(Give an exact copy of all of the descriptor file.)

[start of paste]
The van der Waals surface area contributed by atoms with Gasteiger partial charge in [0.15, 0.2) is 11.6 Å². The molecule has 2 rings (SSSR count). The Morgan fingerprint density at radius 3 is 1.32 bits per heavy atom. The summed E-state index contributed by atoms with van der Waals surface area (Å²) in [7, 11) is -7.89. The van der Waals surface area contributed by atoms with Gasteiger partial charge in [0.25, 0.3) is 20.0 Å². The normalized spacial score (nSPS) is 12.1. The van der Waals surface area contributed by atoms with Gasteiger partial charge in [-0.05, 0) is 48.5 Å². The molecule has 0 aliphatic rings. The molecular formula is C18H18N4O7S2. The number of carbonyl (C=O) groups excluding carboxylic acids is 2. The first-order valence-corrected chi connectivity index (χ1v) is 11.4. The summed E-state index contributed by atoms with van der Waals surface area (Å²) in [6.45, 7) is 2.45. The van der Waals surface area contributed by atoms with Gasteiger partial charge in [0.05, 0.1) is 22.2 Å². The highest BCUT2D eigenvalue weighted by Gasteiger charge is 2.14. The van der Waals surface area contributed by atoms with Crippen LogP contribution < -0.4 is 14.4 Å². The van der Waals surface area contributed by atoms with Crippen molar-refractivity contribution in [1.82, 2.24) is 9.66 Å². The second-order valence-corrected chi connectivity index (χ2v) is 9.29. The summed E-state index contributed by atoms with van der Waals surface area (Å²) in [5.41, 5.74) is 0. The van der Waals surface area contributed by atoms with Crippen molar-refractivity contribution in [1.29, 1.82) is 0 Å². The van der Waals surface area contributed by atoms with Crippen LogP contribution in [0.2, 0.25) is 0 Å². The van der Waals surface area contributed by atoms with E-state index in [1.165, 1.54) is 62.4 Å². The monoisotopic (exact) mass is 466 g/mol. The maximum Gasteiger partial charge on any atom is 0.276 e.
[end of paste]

The van der Waals surface area contributed by atoms with Gasteiger partial charge in [0.15, 0.2) is 11.6 Å². The molecule has 2 rings (SSSR count). The Morgan fingerprint density at radius 3 is 1.32 bits per heavy atom. The summed E-state index contributed by atoms with van der Waals surface area (Å²) in [7, 11) is -7.89. The van der Waals surface area contributed by atoms with Gasteiger partial charge in [0.25, 0.3) is 20.0 Å². The normalized spacial score (nSPS) is 12.1. The van der Waals surface area contributed by atoms with Gasteiger partial charge in [-0.05, 0) is 48.5 Å². The molecule has 0 aliphatic rings. The molecular formula is C18H18N4O7S2. The number of carbonyl (C=O) groups excluding carboxylic acids is 2. The first-order valence-corrected chi connectivity index (χ1v) is 11.4. The summed E-state index contributed by atoms with van der Waals surface area (Å²) in [6.45, 7) is 2.45. The van der Waals surface area contributed by atoms with Gasteiger partial charge in [0.05, 0.1) is 22.2 Å². The highest BCUT2D eigenvalue weighted by Gasteiger charge is 2.14. The van der Waals surface area contributed by atoms with Crippen LogP contribution < -0.4 is 14.4 Å². The van der Waals surface area contributed by atoms with Crippen molar-refractivity contribution in [1.82, 2.24) is 9.66 Å². The second-order valence-corrected chi connectivity index (χ2v) is 9.29. The summed E-state index contributed by atoms with van der Waals surface area (Å²) in [5.41, 5.74) is 0. The van der Waals surface area contributed by atoms with Crippen molar-refractivity contribution in [1.29, 1.82) is 0 Å². The van der Waals surface area contributed by atoms with Crippen LogP contribution in [0.2, 0.25) is 0 Å². The van der Waals surface area contributed by atoms with E-state index in [1.165, 1.54) is 62.4 Å². The monoisotopic (exact) mass is 466 g/mol. The maximum Gasteiger partial charge on any atom is 0.276 e.